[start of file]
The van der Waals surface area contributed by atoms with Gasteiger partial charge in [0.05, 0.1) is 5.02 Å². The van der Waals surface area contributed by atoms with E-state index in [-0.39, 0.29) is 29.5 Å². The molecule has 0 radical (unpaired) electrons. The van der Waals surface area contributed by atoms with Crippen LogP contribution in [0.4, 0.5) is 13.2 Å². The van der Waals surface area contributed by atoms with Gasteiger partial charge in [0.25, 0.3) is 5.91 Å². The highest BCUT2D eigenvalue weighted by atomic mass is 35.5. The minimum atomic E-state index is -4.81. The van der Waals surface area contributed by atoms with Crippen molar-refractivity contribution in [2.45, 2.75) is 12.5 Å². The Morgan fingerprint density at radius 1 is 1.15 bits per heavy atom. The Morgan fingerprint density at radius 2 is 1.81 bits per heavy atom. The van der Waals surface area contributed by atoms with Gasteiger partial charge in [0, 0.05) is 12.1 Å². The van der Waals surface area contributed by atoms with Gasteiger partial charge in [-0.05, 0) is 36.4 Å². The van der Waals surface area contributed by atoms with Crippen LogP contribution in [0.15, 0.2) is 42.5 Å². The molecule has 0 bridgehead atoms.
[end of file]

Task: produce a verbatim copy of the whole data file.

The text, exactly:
The van der Waals surface area contributed by atoms with Gasteiger partial charge in [0.05, 0.1) is 5.02 Å². The van der Waals surface area contributed by atoms with E-state index in [-0.39, 0.29) is 29.5 Å². The molecule has 0 radical (unpaired) electrons. The van der Waals surface area contributed by atoms with Crippen LogP contribution in [0.4, 0.5) is 13.2 Å². The van der Waals surface area contributed by atoms with Gasteiger partial charge in [0.25, 0.3) is 5.91 Å². The highest BCUT2D eigenvalue weighted by atomic mass is 35.5. The minimum atomic E-state index is -4.81. The van der Waals surface area contributed by atoms with Crippen molar-refractivity contribution in [2.45, 2.75) is 12.5 Å². The Morgan fingerprint density at radius 1 is 1.15 bits per heavy atom. The Morgan fingerprint density at radius 2 is 1.81 bits per heavy atom. The van der Waals surface area contributed by atoms with Gasteiger partial charge in [0, 0.05) is 12.1 Å². The van der Waals surface area contributed by atoms with Gasteiger partial charge in [-0.05, 0) is 36.4 Å². The van der Waals surface area contributed by atoms with Crippen LogP contribution in [0.15, 0.2) is 42.5 Å². The molecule has 0 bridgehead atoms.